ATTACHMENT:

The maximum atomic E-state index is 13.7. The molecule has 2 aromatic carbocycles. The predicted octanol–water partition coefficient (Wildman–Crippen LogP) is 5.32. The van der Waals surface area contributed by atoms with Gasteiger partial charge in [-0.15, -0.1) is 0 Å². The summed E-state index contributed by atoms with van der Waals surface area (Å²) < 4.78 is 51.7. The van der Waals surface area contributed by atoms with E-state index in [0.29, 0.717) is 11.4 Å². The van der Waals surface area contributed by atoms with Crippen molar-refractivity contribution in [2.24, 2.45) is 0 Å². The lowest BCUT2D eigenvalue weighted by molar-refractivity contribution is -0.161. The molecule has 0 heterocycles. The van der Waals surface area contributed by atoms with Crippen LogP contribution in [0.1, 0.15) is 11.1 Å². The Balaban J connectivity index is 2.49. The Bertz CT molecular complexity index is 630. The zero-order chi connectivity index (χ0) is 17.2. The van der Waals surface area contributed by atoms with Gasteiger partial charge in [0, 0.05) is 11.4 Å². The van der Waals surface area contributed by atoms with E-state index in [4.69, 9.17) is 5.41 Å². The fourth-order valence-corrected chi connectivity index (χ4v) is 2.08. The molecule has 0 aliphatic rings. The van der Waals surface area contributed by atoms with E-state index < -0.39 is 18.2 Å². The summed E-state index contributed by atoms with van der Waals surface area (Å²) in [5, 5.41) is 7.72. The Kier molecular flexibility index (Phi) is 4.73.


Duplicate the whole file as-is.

The maximum atomic E-state index is 13.7. The molecule has 2 aromatic carbocycles. The predicted octanol–water partition coefficient (Wildman–Crippen LogP) is 5.32. The van der Waals surface area contributed by atoms with Gasteiger partial charge in [-0.15, -0.1) is 0 Å². The summed E-state index contributed by atoms with van der Waals surface area (Å²) < 4.78 is 51.7. The van der Waals surface area contributed by atoms with E-state index in [0.29, 0.717) is 11.4 Å². The van der Waals surface area contributed by atoms with Crippen molar-refractivity contribution in [2.24, 2.45) is 0 Å². The lowest BCUT2D eigenvalue weighted by molar-refractivity contribution is -0.161. The molecule has 0 heterocycles. The van der Waals surface area contributed by atoms with Crippen LogP contribution in [0.1, 0.15) is 11.1 Å². The Balaban J connectivity index is 2.49. The Bertz CT molecular complexity index is 630. The zero-order chi connectivity index (χ0) is 17.2. The van der Waals surface area contributed by atoms with Gasteiger partial charge in [0, 0.05) is 11.4 Å². The van der Waals surface area contributed by atoms with E-state index in [4.69, 9.17) is 5.41 Å². The fourth-order valence-corrected chi connectivity index (χ4v) is 2.08. The molecule has 0 aliphatic rings. The van der Waals surface area contributed by atoms with E-state index < -0.39 is 18.2 Å². The summed E-state index contributed by atoms with van der Waals surface area (Å²) in [5, 5.41) is 7.72. The Kier molecular flexibility index (Phi) is 4.73.